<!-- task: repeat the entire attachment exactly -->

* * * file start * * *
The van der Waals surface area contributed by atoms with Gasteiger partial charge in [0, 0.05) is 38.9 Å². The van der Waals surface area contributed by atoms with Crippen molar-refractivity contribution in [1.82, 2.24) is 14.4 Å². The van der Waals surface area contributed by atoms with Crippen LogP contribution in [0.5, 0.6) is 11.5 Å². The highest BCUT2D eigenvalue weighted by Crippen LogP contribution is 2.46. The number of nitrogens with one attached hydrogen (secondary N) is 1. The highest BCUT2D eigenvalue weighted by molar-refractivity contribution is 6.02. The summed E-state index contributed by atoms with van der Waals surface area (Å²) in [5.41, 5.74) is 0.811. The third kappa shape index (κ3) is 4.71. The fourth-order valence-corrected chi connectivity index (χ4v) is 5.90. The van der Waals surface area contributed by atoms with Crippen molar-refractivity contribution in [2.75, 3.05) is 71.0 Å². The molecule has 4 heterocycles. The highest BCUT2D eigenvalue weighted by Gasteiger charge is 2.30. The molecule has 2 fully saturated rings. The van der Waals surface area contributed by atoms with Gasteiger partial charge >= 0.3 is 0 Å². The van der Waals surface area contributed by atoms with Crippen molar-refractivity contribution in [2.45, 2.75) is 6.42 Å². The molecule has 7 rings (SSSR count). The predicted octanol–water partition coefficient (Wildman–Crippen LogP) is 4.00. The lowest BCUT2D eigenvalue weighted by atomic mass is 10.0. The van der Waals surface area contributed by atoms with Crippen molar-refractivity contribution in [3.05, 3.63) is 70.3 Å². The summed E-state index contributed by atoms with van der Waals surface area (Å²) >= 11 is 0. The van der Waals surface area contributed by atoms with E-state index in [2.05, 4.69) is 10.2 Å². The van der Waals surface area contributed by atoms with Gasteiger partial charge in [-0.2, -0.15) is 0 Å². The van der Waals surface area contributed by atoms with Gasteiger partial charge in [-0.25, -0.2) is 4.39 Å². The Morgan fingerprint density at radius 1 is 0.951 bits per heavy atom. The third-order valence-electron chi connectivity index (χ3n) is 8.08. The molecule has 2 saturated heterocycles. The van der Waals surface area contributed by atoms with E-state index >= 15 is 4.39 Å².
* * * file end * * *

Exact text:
The van der Waals surface area contributed by atoms with Gasteiger partial charge in [0, 0.05) is 38.9 Å². The van der Waals surface area contributed by atoms with Crippen molar-refractivity contribution in [1.82, 2.24) is 14.4 Å². The van der Waals surface area contributed by atoms with Crippen LogP contribution in [0.5, 0.6) is 11.5 Å². The highest BCUT2D eigenvalue weighted by Crippen LogP contribution is 2.46. The number of nitrogens with one attached hydrogen (secondary N) is 1. The highest BCUT2D eigenvalue weighted by molar-refractivity contribution is 6.02. The summed E-state index contributed by atoms with van der Waals surface area (Å²) in [5.41, 5.74) is 0.811. The third kappa shape index (κ3) is 4.71. The fourth-order valence-corrected chi connectivity index (χ4v) is 5.90. The van der Waals surface area contributed by atoms with Crippen molar-refractivity contribution in [2.75, 3.05) is 71.0 Å². The molecule has 4 heterocycles. The highest BCUT2D eigenvalue weighted by Gasteiger charge is 2.30. The molecule has 2 fully saturated rings. The van der Waals surface area contributed by atoms with Gasteiger partial charge >= 0.3 is 0 Å². The van der Waals surface area contributed by atoms with Crippen molar-refractivity contribution in [2.45, 2.75) is 6.42 Å². The molecule has 7 rings (SSSR count). The predicted octanol–water partition coefficient (Wildman–Crippen LogP) is 4.00. The lowest BCUT2D eigenvalue weighted by atomic mass is 10.0. The van der Waals surface area contributed by atoms with Crippen molar-refractivity contribution in [3.05, 3.63) is 70.3 Å². The summed E-state index contributed by atoms with van der Waals surface area (Å²) >= 11 is 0. The van der Waals surface area contributed by atoms with E-state index in [2.05, 4.69) is 10.2 Å². The van der Waals surface area contributed by atoms with Gasteiger partial charge in [-0.2, -0.15) is 0 Å². The van der Waals surface area contributed by atoms with Gasteiger partial charge in [-0.25, -0.2) is 4.39 Å². The Morgan fingerprint density at radius 1 is 0.951 bits per heavy atom. The third-order valence-electron chi connectivity index (χ3n) is 8.08. The molecule has 2 saturated heterocycles. The van der Waals surface area contributed by atoms with E-state index >= 15 is 4.39 Å².